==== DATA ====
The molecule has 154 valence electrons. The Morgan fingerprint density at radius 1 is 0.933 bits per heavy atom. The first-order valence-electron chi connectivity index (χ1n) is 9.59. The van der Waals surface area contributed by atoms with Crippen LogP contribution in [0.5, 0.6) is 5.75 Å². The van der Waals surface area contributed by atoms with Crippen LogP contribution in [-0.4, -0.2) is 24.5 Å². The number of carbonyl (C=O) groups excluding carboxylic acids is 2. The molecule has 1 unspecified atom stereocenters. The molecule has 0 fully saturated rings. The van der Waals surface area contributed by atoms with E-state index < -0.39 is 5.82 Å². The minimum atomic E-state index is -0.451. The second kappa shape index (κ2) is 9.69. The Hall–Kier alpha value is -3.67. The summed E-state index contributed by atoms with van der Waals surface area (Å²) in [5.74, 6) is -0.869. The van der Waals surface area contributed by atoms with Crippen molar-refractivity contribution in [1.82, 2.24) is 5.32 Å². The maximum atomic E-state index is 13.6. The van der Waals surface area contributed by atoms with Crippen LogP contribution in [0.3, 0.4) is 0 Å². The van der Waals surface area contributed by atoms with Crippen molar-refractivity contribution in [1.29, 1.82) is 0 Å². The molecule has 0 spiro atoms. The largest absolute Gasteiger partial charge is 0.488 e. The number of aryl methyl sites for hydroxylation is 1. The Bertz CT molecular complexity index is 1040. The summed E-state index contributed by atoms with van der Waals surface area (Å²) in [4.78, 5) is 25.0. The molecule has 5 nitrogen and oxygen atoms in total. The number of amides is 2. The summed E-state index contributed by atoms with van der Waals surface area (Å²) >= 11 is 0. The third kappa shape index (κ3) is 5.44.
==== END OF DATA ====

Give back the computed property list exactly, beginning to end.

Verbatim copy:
The molecule has 154 valence electrons. The Morgan fingerprint density at radius 1 is 0.933 bits per heavy atom. The first-order valence-electron chi connectivity index (χ1n) is 9.59. The van der Waals surface area contributed by atoms with Crippen LogP contribution in [0.5, 0.6) is 5.75 Å². The van der Waals surface area contributed by atoms with Crippen LogP contribution in [-0.4, -0.2) is 24.5 Å². The number of carbonyl (C=O) groups excluding carboxylic acids is 2. The molecule has 1 unspecified atom stereocenters. The molecule has 0 fully saturated rings. The van der Waals surface area contributed by atoms with E-state index < -0.39 is 5.82 Å². The minimum atomic E-state index is -0.451. The second kappa shape index (κ2) is 9.69. The Hall–Kier alpha value is -3.67. The summed E-state index contributed by atoms with van der Waals surface area (Å²) in [5.74, 6) is -0.869. The van der Waals surface area contributed by atoms with Crippen molar-refractivity contribution in [1.82, 2.24) is 5.32 Å². The maximum atomic E-state index is 13.6. The van der Waals surface area contributed by atoms with Crippen LogP contribution in [0.3, 0.4) is 0 Å². The van der Waals surface area contributed by atoms with Crippen molar-refractivity contribution in [1.29, 1.82) is 0 Å². The molecule has 0 spiro atoms. The largest absolute Gasteiger partial charge is 0.488 e. The number of aryl methyl sites for hydroxylation is 1. The Bertz CT molecular complexity index is 1040. The summed E-state index contributed by atoms with van der Waals surface area (Å²) in [4.78, 5) is 25.0. The molecule has 5 nitrogen and oxygen atoms in total. The number of amides is 2. The summed E-state index contributed by atoms with van der Waals surface area (Å²) >= 11 is 0. The third kappa shape index (κ3) is 5.44.